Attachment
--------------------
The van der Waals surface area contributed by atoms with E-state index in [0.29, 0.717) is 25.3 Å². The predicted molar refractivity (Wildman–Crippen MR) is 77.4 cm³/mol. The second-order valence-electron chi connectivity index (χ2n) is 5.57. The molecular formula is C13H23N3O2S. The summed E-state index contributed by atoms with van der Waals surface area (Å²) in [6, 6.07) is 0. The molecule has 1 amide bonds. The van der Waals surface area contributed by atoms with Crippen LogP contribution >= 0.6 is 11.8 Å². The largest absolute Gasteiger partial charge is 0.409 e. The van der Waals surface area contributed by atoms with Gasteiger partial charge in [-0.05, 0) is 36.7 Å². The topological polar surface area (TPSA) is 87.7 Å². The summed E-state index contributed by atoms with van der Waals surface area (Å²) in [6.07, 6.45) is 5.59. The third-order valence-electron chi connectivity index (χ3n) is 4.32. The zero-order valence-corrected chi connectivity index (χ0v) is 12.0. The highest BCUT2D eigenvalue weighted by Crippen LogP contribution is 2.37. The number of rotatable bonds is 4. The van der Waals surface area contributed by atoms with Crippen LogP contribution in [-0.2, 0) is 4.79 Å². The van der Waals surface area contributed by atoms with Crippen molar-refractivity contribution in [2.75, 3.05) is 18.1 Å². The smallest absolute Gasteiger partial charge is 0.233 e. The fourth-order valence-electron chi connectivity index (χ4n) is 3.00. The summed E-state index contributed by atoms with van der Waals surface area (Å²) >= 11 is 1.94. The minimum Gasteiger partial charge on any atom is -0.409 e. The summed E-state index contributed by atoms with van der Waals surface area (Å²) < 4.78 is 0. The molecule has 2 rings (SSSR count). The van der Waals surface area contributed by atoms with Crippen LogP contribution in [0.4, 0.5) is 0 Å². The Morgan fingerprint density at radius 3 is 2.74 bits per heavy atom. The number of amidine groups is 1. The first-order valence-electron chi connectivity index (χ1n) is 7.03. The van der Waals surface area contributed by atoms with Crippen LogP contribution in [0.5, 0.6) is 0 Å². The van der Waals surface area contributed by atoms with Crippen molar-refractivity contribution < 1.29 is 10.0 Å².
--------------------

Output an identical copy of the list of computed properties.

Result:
The van der Waals surface area contributed by atoms with E-state index in [0.29, 0.717) is 25.3 Å². The predicted molar refractivity (Wildman–Crippen MR) is 77.4 cm³/mol. The second-order valence-electron chi connectivity index (χ2n) is 5.57. The molecular formula is C13H23N3O2S. The summed E-state index contributed by atoms with van der Waals surface area (Å²) in [6, 6.07) is 0. The molecule has 1 amide bonds. The van der Waals surface area contributed by atoms with Crippen LogP contribution >= 0.6 is 11.8 Å². The largest absolute Gasteiger partial charge is 0.409 e. The van der Waals surface area contributed by atoms with Gasteiger partial charge in [-0.05, 0) is 36.7 Å². The topological polar surface area (TPSA) is 87.7 Å². The summed E-state index contributed by atoms with van der Waals surface area (Å²) in [6.07, 6.45) is 5.59. The third-order valence-electron chi connectivity index (χ3n) is 4.32. The zero-order valence-corrected chi connectivity index (χ0v) is 12.0. The highest BCUT2D eigenvalue weighted by Crippen LogP contribution is 2.37. The number of rotatable bonds is 4. The van der Waals surface area contributed by atoms with Crippen LogP contribution in [-0.2, 0) is 4.79 Å². The van der Waals surface area contributed by atoms with Crippen molar-refractivity contribution in [2.75, 3.05) is 18.1 Å². The smallest absolute Gasteiger partial charge is 0.233 e. The fourth-order valence-electron chi connectivity index (χ4n) is 3.00. The summed E-state index contributed by atoms with van der Waals surface area (Å²) >= 11 is 1.94. The minimum Gasteiger partial charge on any atom is -0.409 e. The summed E-state index contributed by atoms with van der Waals surface area (Å²) < 4.78 is 0. The molecule has 2 rings (SSSR count). The van der Waals surface area contributed by atoms with Crippen LogP contribution in [0.4, 0.5) is 0 Å². The Morgan fingerprint density at radius 3 is 2.74 bits per heavy atom. The number of amidine groups is 1. The first-order valence-electron chi connectivity index (χ1n) is 7.03. The van der Waals surface area contributed by atoms with Crippen LogP contribution in [0.5, 0.6) is 0 Å². The van der Waals surface area contributed by atoms with Crippen molar-refractivity contribution < 1.29 is 10.0 Å².